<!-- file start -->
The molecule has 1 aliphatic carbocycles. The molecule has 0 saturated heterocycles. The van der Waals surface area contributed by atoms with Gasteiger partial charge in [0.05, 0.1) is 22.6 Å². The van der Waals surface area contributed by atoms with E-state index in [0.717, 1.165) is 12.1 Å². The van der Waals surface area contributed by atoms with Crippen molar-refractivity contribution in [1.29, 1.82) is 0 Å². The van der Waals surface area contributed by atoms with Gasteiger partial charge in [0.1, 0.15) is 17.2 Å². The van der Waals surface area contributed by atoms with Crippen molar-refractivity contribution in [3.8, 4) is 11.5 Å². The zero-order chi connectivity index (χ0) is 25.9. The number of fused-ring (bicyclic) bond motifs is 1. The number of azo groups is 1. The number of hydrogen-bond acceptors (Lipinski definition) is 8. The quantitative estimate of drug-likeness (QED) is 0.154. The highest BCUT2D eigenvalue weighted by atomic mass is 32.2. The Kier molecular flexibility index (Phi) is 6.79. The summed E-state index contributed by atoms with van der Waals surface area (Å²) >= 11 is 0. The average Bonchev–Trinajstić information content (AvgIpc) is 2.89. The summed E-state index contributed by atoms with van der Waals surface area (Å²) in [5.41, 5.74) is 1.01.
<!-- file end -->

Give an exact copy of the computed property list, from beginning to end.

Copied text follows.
The molecule has 1 aliphatic carbocycles. The molecule has 0 saturated heterocycles. The van der Waals surface area contributed by atoms with Gasteiger partial charge in [0.05, 0.1) is 22.6 Å². The van der Waals surface area contributed by atoms with E-state index in [0.717, 1.165) is 12.1 Å². The van der Waals surface area contributed by atoms with Crippen molar-refractivity contribution in [1.29, 1.82) is 0 Å². The van der Waals surface area contributed by atoms with Gasteiger partial charge in [0.1, 0.15) is 17.2 Å². The van der Waals surface area contributed by atoms with Crippen molar-refractivity contribution in [3.8, 4) is 11.5 Å². The zero-order chi connectivity index (χ0) is 25.9. The number of fused-ring (bicyclic) bond motifs is 1. The number of azo groups is 1. The number of hydrogen-bond acceptors (Lipinski definition) is 8. The quantitative estimate of drug-likeness (QED) is 0.154. The highest BCUT2D eigenvalue weighted by atomic mass is 32.2. The Kier molecular flexibility index (Phi) is 6.79. The summed E-state index contributed by atoms with van der Waals surface area (Å²) >= 11 is 0. The average Bonchev–Trinajstić information content (AvgIpc) is 2.89. The summed E-state index contributed by atoms with van der Waals surface area (Å²) in [5.41, 5.74) is 1.01.